The Stars, The Prince, and The Aviator
The Stars, The Prince, and The Aviator
Adin Teres



The Little Prince is a beloved French storybook, later translated to English, and even later, adapted into play form. Lincoln Park’s rendition put a fresh spin on this play by including hypnotic dancing to instrumental versions of pop songs.


The dancing itself was very beautiful, and it seems to be necessary to expand the time frame of this very short play. The dancers were professional and did their dances extremely well, incorporating props and using mostly acro and lyrical influences.


The costuming and prop design was top tier, showing the changing of seasons, hours, and area with very simple costumes, but it worked out perfectly. The most beautiful, in my opinion, were the star costumes, which were dark blue with shimmering stars.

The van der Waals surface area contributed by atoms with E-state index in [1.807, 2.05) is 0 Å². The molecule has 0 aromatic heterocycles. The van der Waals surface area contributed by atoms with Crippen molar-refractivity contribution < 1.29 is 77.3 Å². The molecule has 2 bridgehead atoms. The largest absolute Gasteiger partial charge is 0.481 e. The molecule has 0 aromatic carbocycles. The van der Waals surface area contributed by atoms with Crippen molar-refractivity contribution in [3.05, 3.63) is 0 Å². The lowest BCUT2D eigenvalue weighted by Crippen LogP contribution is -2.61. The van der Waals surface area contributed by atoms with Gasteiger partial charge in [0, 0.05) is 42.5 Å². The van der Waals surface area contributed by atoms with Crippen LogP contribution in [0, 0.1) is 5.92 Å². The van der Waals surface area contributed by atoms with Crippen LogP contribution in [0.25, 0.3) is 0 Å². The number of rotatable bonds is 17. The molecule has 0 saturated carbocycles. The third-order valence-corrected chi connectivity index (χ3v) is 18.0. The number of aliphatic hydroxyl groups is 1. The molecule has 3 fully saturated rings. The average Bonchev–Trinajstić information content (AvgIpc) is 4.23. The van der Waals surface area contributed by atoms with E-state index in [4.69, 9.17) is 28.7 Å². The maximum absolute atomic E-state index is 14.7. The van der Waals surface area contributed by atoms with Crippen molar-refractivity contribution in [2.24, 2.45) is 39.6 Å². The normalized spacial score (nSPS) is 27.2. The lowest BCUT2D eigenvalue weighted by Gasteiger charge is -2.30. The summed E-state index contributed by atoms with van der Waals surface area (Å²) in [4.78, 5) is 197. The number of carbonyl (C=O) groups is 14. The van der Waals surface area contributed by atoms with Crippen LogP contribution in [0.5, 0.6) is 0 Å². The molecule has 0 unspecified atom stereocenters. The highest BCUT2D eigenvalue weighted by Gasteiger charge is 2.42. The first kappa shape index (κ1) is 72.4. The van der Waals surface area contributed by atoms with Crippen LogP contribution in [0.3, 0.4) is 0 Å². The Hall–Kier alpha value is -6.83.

One of the most creative parts of the play was the set design, especially when Prince, played by Emmett Kent, was going around the planets, and the set changed for each one. It was certainly no small feat, requiring the help of humans as rocks, volcanoes, and baobabs.


I want to highlight Tristan Heavner’s performance as Fox. He was energetic and was certainly having fun on stage as his character. His violin playing was certainly impressive, and I hope that LP will incorporate the use of students playing music, either onstage or off, into more professional productions.


I certainly liked the play. this play before, however this production blew me away, and I wish to congratulate the cast and crew for their wonderful production.

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About the Contributor
Ollie Warren is a senior writing and publishing major. They write the Flip Feature column, review Lincoln Park shows, and work as the managing editor of The SIREN. They love to watch movies, swim, and learn about history and science. After high school, they plan to go to college and get a degree in History Ed.

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